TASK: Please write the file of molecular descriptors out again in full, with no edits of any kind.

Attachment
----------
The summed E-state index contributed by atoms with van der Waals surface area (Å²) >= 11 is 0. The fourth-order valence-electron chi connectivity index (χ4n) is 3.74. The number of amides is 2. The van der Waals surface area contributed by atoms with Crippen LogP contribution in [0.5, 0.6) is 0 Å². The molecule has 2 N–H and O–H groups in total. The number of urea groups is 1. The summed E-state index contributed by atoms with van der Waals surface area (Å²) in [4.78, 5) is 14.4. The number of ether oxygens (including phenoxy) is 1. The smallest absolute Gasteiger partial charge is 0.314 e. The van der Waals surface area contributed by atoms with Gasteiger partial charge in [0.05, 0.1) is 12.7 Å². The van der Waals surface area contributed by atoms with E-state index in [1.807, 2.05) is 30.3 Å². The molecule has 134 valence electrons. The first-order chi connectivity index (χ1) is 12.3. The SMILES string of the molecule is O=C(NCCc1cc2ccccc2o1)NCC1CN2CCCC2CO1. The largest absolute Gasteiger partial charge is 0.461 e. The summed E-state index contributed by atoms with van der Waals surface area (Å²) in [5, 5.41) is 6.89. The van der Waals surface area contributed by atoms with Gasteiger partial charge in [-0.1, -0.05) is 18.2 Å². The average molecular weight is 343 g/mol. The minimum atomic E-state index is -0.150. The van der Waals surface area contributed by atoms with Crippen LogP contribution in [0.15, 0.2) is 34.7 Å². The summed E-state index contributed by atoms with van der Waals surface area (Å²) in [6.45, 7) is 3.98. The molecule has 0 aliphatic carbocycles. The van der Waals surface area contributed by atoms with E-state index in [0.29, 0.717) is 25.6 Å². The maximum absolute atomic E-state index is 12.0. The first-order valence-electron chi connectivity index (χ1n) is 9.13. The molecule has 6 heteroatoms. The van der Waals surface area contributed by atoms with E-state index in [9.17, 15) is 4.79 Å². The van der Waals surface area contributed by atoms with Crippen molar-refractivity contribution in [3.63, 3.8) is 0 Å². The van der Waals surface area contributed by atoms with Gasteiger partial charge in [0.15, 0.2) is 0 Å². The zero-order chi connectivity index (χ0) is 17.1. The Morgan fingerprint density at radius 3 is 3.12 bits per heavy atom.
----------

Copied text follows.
The summed E-state index contributed by atoms with van der Waals surface area (Å²) >= 11 is 0. The fourth-order valence-electron chi connectivity index (χ4n) is 3.74. The number of amides is 2. The van der Waals surface area contributed by atoms with Crippen LogP contribution in [0.5, 0.6) is 0 Å². The molecule has 2 N–H and O–H groups in total. The number of urea groups is 1. The summed E-state index contributed by atoms with van der Waals surface area (Å²) in [4.78, 5) is 14.4. The number of ether oxygens (including phenoxy) is 1. The smallest absolute Gasteiger partial charge is 0.314 e. The van der Waals surface area contributed by atoms with Gasteiger partial charge in [0.05, 0.1) is 12.7 Å². The van der Waals surface area contributed by atoms with E-state index in [1.807, 2.05) is 30.3 Å². The molecule has 134 valence electrons. The first-order chi connectivity index (χ1) is 12.3. The SMILES string of the molecule is O=C(NCCc1cc2ccccc2o1)NCC1CN2CCCC2CO1. The largest absolute Gasteiger partial charge is 0.461 e. The summed E-state index contributed by atoms with van der Waals surface area (Å²) in [5, 5.41) is 6.89. The van der Waals surface area contributed by atoms with Gasteiger partial charge in [-0.1, -0.05) is 18.2 Å². The average molecular weight is 343 g/mol. The minimum atomic E-state index is -0.150. The van der Waals surface area contributed by atoms with Crippen LogP contribution in [0.15, 0.2) is 34.7 Å². The summed E-state index contributed by atoms with van der Waals surface area (Å²) in [6.45, 7) is 3.98. The molecule has 0 aliphatic carbocycles. The van der Waals surface area contributed by atoms with E-state index in [0.29, 0.717) is 25.6 Å². The maximum absolute atomic E-state index is 12.0. The first-order valence-electron chi connectivity index (χ1n) is 9.13. The molecule has 6 heteroatoms. The van der Waals surface area contributed by atoms with E-state index in [9.17, 15) is 4.79 Å². The van der Waals surface area contributed by atoms with Crippen molar-refractivity contribution in [3.63, 3.8) is 0 Å². The van der Waals surface area contributed by atoms with Gasteiger partial charge in [0.15, 0.2) is 0 Å². The zero-order chi connectivity index (χ0) is 17.1. The Morgan fingerprint density at radius 3 is 3.12 bits per heavy atom.